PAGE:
As the weather begins to cool off, you might be thinking about how you’ll make the most of your heating and cooling. After all, HVAC bills can contribute a big portion of your monthly electric bill. To learn new ways to reduce costs, some homeowners look closer at their thermostat. Could there be a setting they can use to boost efficiency?

Most thermostats have a ‘Fan’ or ‘Fan On’ setting. But if the fan is on during a regular cycle, what will the fan setting provide for an HVAC system? This guide can help. We’ll review precisely what the fan setting is and how you can use it to reduce costs over the summer or winter.

My Thermostat Has a Fan Setting?

For the bulk of thermostats, the fan setting means that the system’s blower fan keeps running. Certain furnaces will generate heat at a low level with this setting, but for the most part heating or cooling isn’t being produced. The ‘Auto’ setting, conversely, will run the fan over a heating or cooling cycle and turn it off after the cycle is finished.

There are benefits and drawbacks to switching on the fan setting on your thermostat, and whether you do or don’t {will|can|should]] depend on your personal comfort preferences.

Advantages to using the Fan/On setting:

  • You can keep the temperature throughout your home more uniform by enabling the fan to keep generating airflow.
  • Indoor air quality should improve because continuous airflow will keep forcing airborne particles through the air filter.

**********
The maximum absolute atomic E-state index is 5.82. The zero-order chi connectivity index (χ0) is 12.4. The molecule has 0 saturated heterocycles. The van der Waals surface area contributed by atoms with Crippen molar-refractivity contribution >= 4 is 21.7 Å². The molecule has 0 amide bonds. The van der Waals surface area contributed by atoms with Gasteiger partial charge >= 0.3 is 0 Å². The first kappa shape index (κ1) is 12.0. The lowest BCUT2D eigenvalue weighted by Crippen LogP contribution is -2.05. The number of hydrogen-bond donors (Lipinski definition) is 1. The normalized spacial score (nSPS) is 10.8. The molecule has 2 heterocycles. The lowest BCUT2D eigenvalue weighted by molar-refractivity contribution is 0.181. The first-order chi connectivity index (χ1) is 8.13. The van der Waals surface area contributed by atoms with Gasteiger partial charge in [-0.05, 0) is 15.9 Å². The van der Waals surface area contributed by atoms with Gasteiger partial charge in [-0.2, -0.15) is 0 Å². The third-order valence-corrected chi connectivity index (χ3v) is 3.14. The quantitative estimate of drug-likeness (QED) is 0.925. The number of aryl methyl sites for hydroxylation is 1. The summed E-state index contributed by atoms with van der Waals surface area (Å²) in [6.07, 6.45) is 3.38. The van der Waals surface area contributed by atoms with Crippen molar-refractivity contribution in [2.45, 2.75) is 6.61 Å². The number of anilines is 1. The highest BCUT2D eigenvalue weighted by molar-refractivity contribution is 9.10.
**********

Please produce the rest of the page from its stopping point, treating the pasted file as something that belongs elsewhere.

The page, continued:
• A smaller number of start-stop cycles for the system’s fan helps lengthen its life span. Since the air handler is often a component of the furnace, this means you might prevent the need for furnace repair.

Disadvantages to using the Fan/On setting:

  • A constant fan can raise your energy expenses slightly.
  • Nonstop airflow can clog your air filter up more quickly, increasing the frequency you will want to replace it.

{Choosing Between|Should My Thermostat Be on|Which Setting for My Thermostat? Fan or Auto in Summer/Winter

In the summer, warm air will sometimes persist in unfinished spaces including the attic or an attached garage. If you use the fan setting, your HVAC system can draw this warm air into the rest of your home, pushing the HVAC system to run longer to maintain the set temperature. In extreme heat, this could lead to needing AC repair more regularly as wear and tear grows.

The opposite can occur in the winter. Cooler spaces like a basement will hold onto cooler air, which can eventually make its way into the rest of your home. Keeping the fan on could draw more cold air upward, increasing the amount of heating you need to stay warm.

If you’re still trying to decide if you should switch to the fan/on setting, keep in mind that every home and family’s comfort needs are different. Leaving the HVAC system’s fan on might be best for you if:

Someone in your household has allergies. Allergies and similar respiratory conditions can be stressful on the family. Leaving the fan on can help to increase indoor air quality, helping your family breathe easier.

Your home has hot and cold spots. Lots of homes deal with difficult hot and cold spots that quickly return to a temperature different from the rest of the house. The fan setting can help lessen these changes by constantly refreshing each room’s supply of air.